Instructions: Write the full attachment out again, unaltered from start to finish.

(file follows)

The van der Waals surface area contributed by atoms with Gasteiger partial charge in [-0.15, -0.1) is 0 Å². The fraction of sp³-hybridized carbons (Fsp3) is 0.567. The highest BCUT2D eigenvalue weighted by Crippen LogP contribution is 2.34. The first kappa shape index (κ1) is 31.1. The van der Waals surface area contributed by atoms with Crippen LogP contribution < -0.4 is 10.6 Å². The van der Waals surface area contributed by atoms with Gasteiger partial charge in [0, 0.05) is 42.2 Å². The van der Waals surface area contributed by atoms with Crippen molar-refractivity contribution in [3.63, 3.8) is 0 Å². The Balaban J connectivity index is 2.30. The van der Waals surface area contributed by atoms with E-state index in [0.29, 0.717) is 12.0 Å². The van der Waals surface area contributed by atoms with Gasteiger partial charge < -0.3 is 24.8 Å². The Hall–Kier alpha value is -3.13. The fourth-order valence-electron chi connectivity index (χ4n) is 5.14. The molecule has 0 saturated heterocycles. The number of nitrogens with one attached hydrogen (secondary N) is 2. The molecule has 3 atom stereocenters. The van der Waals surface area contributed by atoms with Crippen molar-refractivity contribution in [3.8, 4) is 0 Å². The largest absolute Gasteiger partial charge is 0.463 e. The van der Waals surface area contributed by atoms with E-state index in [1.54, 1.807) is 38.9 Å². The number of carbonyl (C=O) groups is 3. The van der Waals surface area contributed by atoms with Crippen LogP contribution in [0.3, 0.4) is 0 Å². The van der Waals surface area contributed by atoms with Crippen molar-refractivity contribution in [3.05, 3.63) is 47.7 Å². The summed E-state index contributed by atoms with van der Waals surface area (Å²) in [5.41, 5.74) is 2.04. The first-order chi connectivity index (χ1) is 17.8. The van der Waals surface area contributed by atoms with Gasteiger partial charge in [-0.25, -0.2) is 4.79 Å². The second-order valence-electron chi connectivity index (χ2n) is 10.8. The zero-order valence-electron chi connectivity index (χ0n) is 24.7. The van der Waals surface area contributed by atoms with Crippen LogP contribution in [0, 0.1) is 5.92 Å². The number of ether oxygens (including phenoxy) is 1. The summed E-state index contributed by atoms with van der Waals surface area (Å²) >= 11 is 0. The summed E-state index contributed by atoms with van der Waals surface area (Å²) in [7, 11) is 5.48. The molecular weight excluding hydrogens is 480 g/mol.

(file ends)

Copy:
The van der Waals surface area contributed by atoms with Gasteiger partial charge in [-0.15, -0.1) is 0 Å². The fraction of sp³-hybridized carbons (Fsp3) is 0.567. The highest BCUT2D eigenvalue weighted by Crippen LogP contribution is 2.34. The first kappa shape index (κ1) is 31.1. The van der Waals surface area contributed by atoms with Crippen LogP contribution < -0.4 is 10.6 Å². The van der Waals surface area contributed by atoms with Gasteiger partial charge in [0, 0.05) is 42.2 Å². The van der Waals surface area contributed by atoms with Crippen molar-refractivity contribution in [3.63, 3.8) is 0 Å². The Balaban J connectivity index is 2.30. The van der Waals surface area contributed by atoms with E-state index in [0.29, 0.717) is 12.0 Å². The van der Waals surface area contributed by atoms with Gasteiger partial charge < -0.3 is 24.8 Å². The Hall–Kier alpha value is -3.13. The fourth-order valence-electron chi connectivity index (χ4n) is 5.14. The molecule has 0 saturated heterocycles. The number of nitrogens with one attached hydrogen (secondary N) is 2. The molecule has 3 atom stereocenters. The van der Waals surface area contributed by atoms with Crippen molar-refractivity contribution in [3.8, 4) is 0 Å². The largest absolute Gasteiger partial charge is 0.463 e. The van der Waals surface area contributed by atoms with E-state index in [1.54, 1.807) is 38.9 Å². The number of carbonyl (C=O) groups is 3. The van der Waals surface area contributed by atoms with Crippen LogP contribution in [0.3, 0.4) is 0 Å². The van der Waals surface area contributed by atoms with Crippen molar-refractivity contribution in [3.05, 3.63) is 47.7 Å². The summed E-state index contributed by atoms with van der Waals surface area (Å²) in [5.41, 5.74) is 2.04. The first-order chi connectivity index (χ1) is 17.8. The van der Waals surface area contributed by atoms with Gasteiger partial charge in [-0.25, -0.2) is 4.79 Å². The second-order valence-electron chi connectivity index (χ2n) is 10.8. The zero-order valence-electron chi connectivity index (χ0n) is 24.7. The van der Waals surface area contributed by atoms with Crippen LogP contribution in [0, 0.1) is 5.92 Å². The number of ether oxygens (including phenoxy) is 1. The summed E-state index contributed by atoms with van der Waals surface area (Å²) >= 11 is 0. The summed E-state index contributed by atoms with van der Waals surface area (Å²) in [7, 11) is 5.48. The molecular weight excluding hydrogens is 480 g/mol.